The other day I had to create a user id on an Indian financial news web-site. I wanted to create a portfolio that included mutual funds and Yahoo Finance doesn’t cover Indian mutual funds. The portfolio worked alright, but eventually I decided to keep it on Yahoo Finance after all. That should have been that.
But then I started getting email from that web-site. One email a day about products, investment ideas and news summaries that I had no interest in. I did not opt to get these emails. That was foul number one.
I then unsubscribed. The email does have a link to unsubscribe. So I clicked on it. I was asked to put in my email address. So far no major problem. Although I would have expected that since I was clicking on a link within the email sent to me, I should be unsubscribed without asking my for my email address.
Upon entering my email address I get this message – ‘We have received your request. We will take your email off our mailing list shortly’. That was very uncool. This major web-site is telling me that they cannot, as part of the same transaction take my email off their mailing list. That they have to run a batch process (when?) to unsubscribe me.
You can guess what happened next. Or rather didn’t. Two weeks later, I am still getting their daily dose of spam. And that is a big foul. That would get you thrown out of the game in the US.
The US created legislation called CAN-SPAM which defines the ways in which email addresses may be obtained, permission based email marketing and rules on opting out or unsubscribing. But well before the regulations came into effect, high quality companies got together to develop industry standards. This was not out of the goodness of their hearts necessarily. It was because they wanted users to trust them. Trust is what gets people to do business with you.
I wonder if Indian web-sites targeted at consumers and small businesses realize this. They are losing the discerning, net-savvy customers because they don’t trust them. I wonder if the GoI Dept of IT realizes that it needs to step in and put some legislation. And enforce it. As with most things in India, enforcement is 9/10th of the deterrence in any law.
As you can imagine I won’t be giving out my email to an Indian web-site for a while. Do you have any similar experiences with Indian web-sites?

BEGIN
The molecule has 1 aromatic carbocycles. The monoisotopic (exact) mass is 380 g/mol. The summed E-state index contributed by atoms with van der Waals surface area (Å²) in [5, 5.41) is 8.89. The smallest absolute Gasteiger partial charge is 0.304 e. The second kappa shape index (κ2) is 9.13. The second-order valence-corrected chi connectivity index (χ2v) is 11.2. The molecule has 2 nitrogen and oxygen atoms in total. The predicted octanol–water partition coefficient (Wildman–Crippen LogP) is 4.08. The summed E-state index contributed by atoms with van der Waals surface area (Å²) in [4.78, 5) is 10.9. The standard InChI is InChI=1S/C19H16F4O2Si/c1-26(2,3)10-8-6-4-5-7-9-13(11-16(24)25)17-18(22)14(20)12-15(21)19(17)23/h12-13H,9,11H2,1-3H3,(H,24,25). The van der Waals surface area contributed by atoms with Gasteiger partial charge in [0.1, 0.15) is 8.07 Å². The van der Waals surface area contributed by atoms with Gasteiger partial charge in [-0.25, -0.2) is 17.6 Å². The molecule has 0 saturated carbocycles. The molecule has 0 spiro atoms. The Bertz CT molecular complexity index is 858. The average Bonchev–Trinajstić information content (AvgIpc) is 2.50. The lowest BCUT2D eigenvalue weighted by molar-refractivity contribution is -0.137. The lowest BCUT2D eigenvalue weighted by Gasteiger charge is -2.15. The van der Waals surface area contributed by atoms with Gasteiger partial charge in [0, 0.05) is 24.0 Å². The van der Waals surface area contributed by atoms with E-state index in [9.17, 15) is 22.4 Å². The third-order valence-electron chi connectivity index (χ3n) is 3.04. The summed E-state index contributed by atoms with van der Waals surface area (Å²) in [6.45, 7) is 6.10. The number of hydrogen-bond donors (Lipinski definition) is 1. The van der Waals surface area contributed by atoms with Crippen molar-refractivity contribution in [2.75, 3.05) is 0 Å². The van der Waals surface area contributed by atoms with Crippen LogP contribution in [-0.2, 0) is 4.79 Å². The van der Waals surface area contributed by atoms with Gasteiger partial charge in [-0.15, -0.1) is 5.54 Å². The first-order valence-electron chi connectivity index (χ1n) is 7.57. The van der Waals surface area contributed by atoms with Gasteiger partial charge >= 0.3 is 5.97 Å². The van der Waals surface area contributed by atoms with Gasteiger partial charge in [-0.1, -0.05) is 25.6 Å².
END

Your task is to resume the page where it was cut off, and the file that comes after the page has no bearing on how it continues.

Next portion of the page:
You can check out the website http://www.way2wealth.com (or) http://www.valueresearchonline.com.
I do maintain my portfolio in both these websites and they don’t spam me and give me quality service.
There is a website called http://www.moneycontrol.com, a CNBC India website albeit a good one, but they do send out mails to you. I have never tried unsubscribing them, so don’t know whether it will work or not. but it is a very good website and its content is also good.
Hope this helps.
I guess you are talking about moneycontrol.com. In spite of having a parent like CNBC, a well-known name, this site is perfect example of bad netizen. Their site is disgustingly ill-designed which makes it unreadable. I made mistake of registering with them long time back. Till the date I continue to get “How to play XYZ sector?” spam at least 20 times a week. I’ve trained Gmail to classify it as spam and it works like charm. This site does not respect anybody’s privacy and preferences.
CNN-IBN and TOI recently carried out online petitions for Bombay Blast Victims. And would you know, every click required an email id that went into their database and from the next day – wham bam spam !!
So American companies can bend the rules in India but catch them doing it to their own citizens. This is akin to a corporate governance issue and its something CNN-CNBC should be looking at . Dont blame the homegrown websites for this alone.
Your conclusion is based on experience with just one website.!!
Firstly, in a country of several billion we have been brought up to care only for a few things and neglect the rest – and its increasing with more and more parents having lesser and lesser time/patience to spend with their children.
Secondly, our primarily “utilitarian” education aimed at specifically engineering jobs is creating a whole generation insensitive to “human experiences”. As you will notice in the other comments, it just seems that everyone thinks s/he is smart enough if they can suggest an alternative or “jugad”. None of us seem willing to appreciate the problem, face it and look at means to rectify it.
If you have a look at the guys who create these websites – most of them are either engineering or some multimedia guys, with almost no contribution from any of the social science, arts, law, design or human experience disciplines. Infact, most of the business heads in India find it hard to fathom what “use” (read utilitarian) such disciplines could have in the creation of a website or e-commerce portal or even a software product for that matter. Without expert advice, the engineers and multimedia /web designers do whatever they think is right, possible and “smart” (can’t blame them).
Finally, none of us complain. Tolerant, undemanding public that we are, we regularly vote scoundrels to government positions, bribe our way through all our public dealings and never ever worry about how our taxes are utilized (and we don’t like to pay either). In such a situation, how can one expect us to complain or demand service of websites, of all things? So, neither we, not the guys who make the websites care.
I really enjoyed reading Saumitri’s comment. What a breeze of fresh air!!
I have already unsusbcribed to moneycontrol.com.